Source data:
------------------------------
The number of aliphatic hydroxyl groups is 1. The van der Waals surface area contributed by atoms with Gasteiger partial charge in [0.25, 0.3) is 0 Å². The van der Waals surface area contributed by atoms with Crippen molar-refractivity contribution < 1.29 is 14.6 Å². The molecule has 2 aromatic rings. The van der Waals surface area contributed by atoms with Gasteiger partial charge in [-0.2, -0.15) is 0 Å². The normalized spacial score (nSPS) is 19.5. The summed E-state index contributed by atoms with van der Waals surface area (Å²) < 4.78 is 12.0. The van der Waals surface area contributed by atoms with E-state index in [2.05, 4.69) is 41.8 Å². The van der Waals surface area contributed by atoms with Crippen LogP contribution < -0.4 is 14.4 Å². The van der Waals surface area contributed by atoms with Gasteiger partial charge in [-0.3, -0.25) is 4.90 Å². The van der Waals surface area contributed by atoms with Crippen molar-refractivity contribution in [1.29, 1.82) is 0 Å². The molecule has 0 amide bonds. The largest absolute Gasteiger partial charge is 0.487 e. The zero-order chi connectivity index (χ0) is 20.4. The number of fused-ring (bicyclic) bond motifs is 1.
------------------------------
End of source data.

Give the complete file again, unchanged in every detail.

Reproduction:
The number of aliphatic hydroxyl groups is 1. The van der Waals surface area contributed by atoms with Gasteiger partial charge in [0.25, 0.3) is 0 Å². The van der Waals surface area contributed by atoms with Crippen molar-refractivity contribution < 1.29 is 14.6 Å². The molecule has 2 aromatic rings. The van der Waals surface area contributed by atoms with Gasteiger partial charge in [-0.2, -0.15) is 0 Å². The normalized spacial score (nSPS) is 19.5. The summed E-state index contributed by atoms with van der Waals surface area (Å²) < 4.78 is 12.0. The van der Waals surface area contributed by atoms with E-state index in [2.05, 4.69) is 41.8 Å². The van der Waals surface area contributed by atoms with Crippen LogP contribution < -0.4 is 14.4 Å². The van der Waals surface area contributed by atoms with Gasteiger partial charge in [-0.3, -0.25) is 4.90 Å². The van der Waals surface area contributed by atoms with Crippen molar-refractivity contribution in [1.29, 1.82) is 0 Å². The molecule has 0 amide bonds. The largest absolute Gasteiger partial charge is 0.487 e. The zero-order chi connectivity index (χ0) is 20.4. The number of fused-ring (bicyclic) bond motifs is 1.